“The Bachelor” this week aired the finale of its 23rd season, its 11th after moving to its long-running time slot on Mondays at 8 p.m.
The dating reality franchise, for all the devotion of its hardcore fans (many of them in the media), has been on a slow but undeniable ratings descent since its rebirth with that 2009 move. And what happened this week reveals some larger truths not only about its contestants but about ABC, the broadcast business and why it’s all getting shaken up.
“The Bachelor” finale a decade ago was a landmark event, watched by nearly 16 million people. Yet since then, the number of people tuning in to the climactic episodes has steadily declined. In fact, it’s gone down every single year but one. When numbers came in Wednesday for the finale, in which Colton wooed Cassie across Spain and Portugal, they showed an episode that was watched by just 8.2 million people. It wasn’t the lowest ever. It was just the second-lowest ever, slightly above last year’s nadir of 7.9 million (which happened despite all that press for a shocking extended scene.)
The “Bachelor” numbers for the rest of this season weren’t, alas, any more encouraging. The series averaged about 6.5 million total viewers, down 18 percent from what was basically an all-time low last year. Attracting more than 6 million viewers is still respectable in this tough broadcast climate, no question. But it’s a far cry from where “The Bachelor” once was — the 12.2 million who tuned in every week of 2010, say.
Fans might argue that it may have just been an off year, driven by Colton’s decision to go off-script, or maybe the hangover from that cringe-y 2018 finale. The show’s popularity, they might say, has returned before, and it can return again.
Maybe it will. But if it doesn’t, this wouldn’t be a great badge of shame.
Well, it wouldn’t be a great badge of shame to hang on the show, which in its 23rd season can hardly be expected to pack the punch it once did. It is more embarrassing for ABC, which from a business standpoint would really want to avoid having such an old show shoulder its lineup and viewership ambitions in the first place. Old shows, after all, offer little upside for advertisers or viewers, who more than ever want to feel like they’re climbing aboard a new train. They don’t augur long-term revenue stability for a network. And they reinforce a brand perception that broadcasters are out of fresh ideas.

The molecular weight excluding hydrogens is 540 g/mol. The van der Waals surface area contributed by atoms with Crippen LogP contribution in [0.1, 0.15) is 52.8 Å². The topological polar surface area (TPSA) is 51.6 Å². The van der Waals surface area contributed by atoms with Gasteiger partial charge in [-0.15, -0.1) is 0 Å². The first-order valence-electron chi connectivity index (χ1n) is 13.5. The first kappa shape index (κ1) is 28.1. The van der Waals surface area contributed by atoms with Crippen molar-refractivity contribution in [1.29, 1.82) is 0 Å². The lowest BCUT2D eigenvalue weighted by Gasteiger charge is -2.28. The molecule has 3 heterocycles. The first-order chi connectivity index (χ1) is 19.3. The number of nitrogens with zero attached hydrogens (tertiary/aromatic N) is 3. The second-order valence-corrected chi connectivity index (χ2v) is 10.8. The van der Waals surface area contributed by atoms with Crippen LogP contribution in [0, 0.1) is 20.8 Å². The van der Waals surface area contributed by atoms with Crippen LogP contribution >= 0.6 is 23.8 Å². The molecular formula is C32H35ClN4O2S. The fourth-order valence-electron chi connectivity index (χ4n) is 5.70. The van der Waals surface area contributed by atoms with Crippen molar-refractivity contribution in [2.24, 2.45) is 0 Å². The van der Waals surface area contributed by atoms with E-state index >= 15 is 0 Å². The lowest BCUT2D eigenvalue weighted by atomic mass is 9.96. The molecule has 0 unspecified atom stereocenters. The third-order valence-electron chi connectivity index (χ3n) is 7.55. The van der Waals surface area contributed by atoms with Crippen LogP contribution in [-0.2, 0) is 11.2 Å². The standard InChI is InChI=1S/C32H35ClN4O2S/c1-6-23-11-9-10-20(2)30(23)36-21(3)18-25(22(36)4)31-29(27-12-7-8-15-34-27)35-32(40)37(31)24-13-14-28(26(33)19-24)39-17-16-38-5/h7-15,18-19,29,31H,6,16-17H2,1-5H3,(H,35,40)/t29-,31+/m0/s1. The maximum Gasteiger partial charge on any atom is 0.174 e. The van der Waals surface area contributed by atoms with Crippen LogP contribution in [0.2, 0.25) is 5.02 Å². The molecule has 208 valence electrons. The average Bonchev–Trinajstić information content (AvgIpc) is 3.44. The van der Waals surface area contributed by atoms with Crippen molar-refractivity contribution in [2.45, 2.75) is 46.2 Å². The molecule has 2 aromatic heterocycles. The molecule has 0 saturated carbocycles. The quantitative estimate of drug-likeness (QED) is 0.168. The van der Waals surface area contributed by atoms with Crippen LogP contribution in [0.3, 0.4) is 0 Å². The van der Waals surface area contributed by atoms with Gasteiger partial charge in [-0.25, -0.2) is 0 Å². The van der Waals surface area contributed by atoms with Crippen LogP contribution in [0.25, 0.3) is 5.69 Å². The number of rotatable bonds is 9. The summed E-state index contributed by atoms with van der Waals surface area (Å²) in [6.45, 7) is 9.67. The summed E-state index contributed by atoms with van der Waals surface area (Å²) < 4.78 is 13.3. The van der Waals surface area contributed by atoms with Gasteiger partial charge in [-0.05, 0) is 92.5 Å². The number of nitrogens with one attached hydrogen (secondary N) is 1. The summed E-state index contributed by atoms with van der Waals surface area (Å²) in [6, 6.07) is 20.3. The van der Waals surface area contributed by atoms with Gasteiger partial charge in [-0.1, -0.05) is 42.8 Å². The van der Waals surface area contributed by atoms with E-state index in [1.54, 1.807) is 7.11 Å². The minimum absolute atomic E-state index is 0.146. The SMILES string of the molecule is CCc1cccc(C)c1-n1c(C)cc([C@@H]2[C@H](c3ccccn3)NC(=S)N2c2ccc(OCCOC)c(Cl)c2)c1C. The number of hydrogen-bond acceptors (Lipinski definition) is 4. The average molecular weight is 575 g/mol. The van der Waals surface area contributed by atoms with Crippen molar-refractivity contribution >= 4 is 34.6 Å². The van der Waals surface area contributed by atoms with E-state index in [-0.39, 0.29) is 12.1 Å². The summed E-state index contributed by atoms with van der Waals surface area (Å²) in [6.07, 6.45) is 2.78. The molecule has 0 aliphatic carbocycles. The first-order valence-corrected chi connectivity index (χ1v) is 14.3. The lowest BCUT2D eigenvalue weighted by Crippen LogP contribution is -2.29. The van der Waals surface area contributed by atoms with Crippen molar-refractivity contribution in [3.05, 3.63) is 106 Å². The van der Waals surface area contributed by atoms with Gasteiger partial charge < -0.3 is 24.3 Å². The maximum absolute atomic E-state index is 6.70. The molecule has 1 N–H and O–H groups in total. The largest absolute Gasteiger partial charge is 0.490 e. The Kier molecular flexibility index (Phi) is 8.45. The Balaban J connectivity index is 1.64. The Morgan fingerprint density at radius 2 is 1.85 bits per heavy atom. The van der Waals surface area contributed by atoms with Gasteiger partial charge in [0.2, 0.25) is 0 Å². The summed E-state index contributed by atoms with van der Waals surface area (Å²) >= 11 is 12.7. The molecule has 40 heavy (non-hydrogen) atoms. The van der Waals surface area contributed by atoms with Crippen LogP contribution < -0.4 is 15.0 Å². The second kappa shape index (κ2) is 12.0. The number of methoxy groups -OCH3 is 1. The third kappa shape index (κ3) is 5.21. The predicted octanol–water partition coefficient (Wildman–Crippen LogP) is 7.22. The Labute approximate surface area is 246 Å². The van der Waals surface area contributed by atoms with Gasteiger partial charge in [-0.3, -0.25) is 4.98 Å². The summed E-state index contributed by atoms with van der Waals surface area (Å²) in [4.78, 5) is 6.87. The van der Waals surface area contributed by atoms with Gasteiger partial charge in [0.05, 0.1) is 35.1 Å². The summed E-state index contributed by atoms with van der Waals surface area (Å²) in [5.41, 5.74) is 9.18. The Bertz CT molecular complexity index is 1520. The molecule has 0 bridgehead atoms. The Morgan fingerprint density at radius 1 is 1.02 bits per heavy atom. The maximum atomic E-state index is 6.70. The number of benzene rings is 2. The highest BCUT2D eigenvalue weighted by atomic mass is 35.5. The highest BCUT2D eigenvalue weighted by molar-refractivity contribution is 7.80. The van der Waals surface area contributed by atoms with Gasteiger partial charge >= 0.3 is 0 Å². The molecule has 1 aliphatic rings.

Equally dispiriting for ABC is that a television senior citizen like “The Bachelor” isn’t exactly an anomaly on the Disney-owned network. Of the 25 most-watched broadcast programs among the 18-to-49 demographic from the most recent television season that are still on the air — that is, the ones that could reasonably be called hits — nearly all of those representing ABC are at least 10 years old. There’s “Grey’s Anatomy” (debuted in 2004), “Modern Family” (debuted in 2009), and of course “The Bachelor” (debuted in 2002).
Only one hit, “The Good Doctor,” is younger than a decade. (Not surprisingly, ABC has already renewed it for next season.) And 10 years is a long time; I mean, it’s been just about that long since Barack Obama was inaugurated.
These aged shows are a marked contrast from many of ABC’s core competitors. NBC actually had four hits younger than 10 years old last year, including crown jewel “This Is Us.” Fox had two, and will have at least a third this year with the success of “The Masked Singer.”
Even CBS, which has its own issues with aging shows and demographics, will finish this season with at least three hits that potentially have their best years ahead: “Young Sheldon,” “FBI” and “God Friended Me," the latter pair actually first-year shows.